It pains me to DNF this book. Sheri Tepper is one of my favorite authors. Her novel The Family Tree is one of my all time favorite books. But I can’t make myself continue reading The Waters Rising. I have tried for over a month to read this book, and the same thing happens every time — I find my attention wandering after about five minutes. I think this can be attributed to three different things.
First, if you’re going to set a story on future Earth, you’re bounded by Earth’s physics and geography. The world in The Waters Rising is being submerged. Most of the world was left devastated during an incident called The Big Kill, a technologically-environmentally driven collapse of most of the world. Genetically engineered creatures now roam the wilderness with no natural predators to stop them, and technology has basically disappeared from among the survivors. What differentiates this from other dystopian futures is that there is a new disaster arising — the water at the center of the earth is starting to emerge, causing continued flooding and the loss of more land. As the water leaks out, land is falling into the cavities left behind, causing more land loss. One character, talking about the extent of the new flooding refers to Misspi as having been submerged. Now, I have no problem if you want to create a world where you actually have water emerging from the core of the earth, but according to my high school earth sciences class, this world isn’t built like that. The basic scientific discrepancy left me cold, and made it impossible for me to submerge (haha) myself in the story.
Second, and more importantly, I don’t care about any of the characters. The villainess, as far as I can tell, is EEEEEEVILLLLLLLL. That’s about her only distinguishing characteristic. We know she is evil because she is sexually active, aggressive, manipulative in seeking her own advantage, and driven to acquire wealth and standing. I don’t think this story would work if she was a man. There is no nuance to her or to any of the characters. The protagonist is boring and perfect, when she isn’t being a ninny; the supporting characters are uni-dimensional and, I’m afraid, stereotypical. As far as I can tell, the heroine and her people are the remnants of the Chinese or a conglomeration of the remaining Asian peoples. Of course, they are also mystical, possessors of ancient knowledge, and technologically advanced. I found the stereotypical nature of this insulting. It just felt tone-deaf from an author who is typically very politically astute in her writing.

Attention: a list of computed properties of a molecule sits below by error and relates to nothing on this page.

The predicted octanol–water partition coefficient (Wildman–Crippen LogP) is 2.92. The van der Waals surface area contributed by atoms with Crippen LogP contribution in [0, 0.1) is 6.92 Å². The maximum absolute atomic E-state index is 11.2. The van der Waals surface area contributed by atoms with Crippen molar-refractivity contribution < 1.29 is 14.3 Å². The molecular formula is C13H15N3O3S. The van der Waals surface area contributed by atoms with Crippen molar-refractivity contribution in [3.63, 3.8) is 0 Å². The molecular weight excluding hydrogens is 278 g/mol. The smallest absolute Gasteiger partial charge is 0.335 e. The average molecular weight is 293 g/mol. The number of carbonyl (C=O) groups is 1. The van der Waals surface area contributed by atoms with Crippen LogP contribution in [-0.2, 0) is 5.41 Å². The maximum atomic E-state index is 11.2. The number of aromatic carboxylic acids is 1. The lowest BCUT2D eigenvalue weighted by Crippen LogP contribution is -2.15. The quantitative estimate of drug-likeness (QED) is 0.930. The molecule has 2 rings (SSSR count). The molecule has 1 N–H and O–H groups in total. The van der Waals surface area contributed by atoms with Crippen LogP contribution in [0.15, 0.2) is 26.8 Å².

Third, it bugs me when authors attempt to create tension by withholding information, because then it is confusing. You should be able to build tension with the story, not by obfuscation. I don’t know what mysterious organization the male lead is a member of, or the purpose of that organization, or who he is taking orders from and why. If he’s there on a mission, it would be nice if we at least understood why he is there. (The Waters Rising is marketed as a stand-alone novel set in the world of A Plague of Angels, not as a sequel.) The way it read made it feel like the beginning to a badly written D&D campaign, where the dungeon master hasn’t worked out a back story, so all the adventurers meet in an inn.
I think the most damning element is that I haven’t mentioned a single character by name. Wanna know why? Because I can’t remember a single character’s name. I’ve been reading this book for a month and I don’t know the characters’ names. That’s not a good sign. The female lead’s name starts with an X, but without going and looking at the book, I can’t remember them. So, as much as it hurts me, this Tepper novel is not going to get finished. I think I’ll go reread The Family Tree to get the bad taste out of my mouth.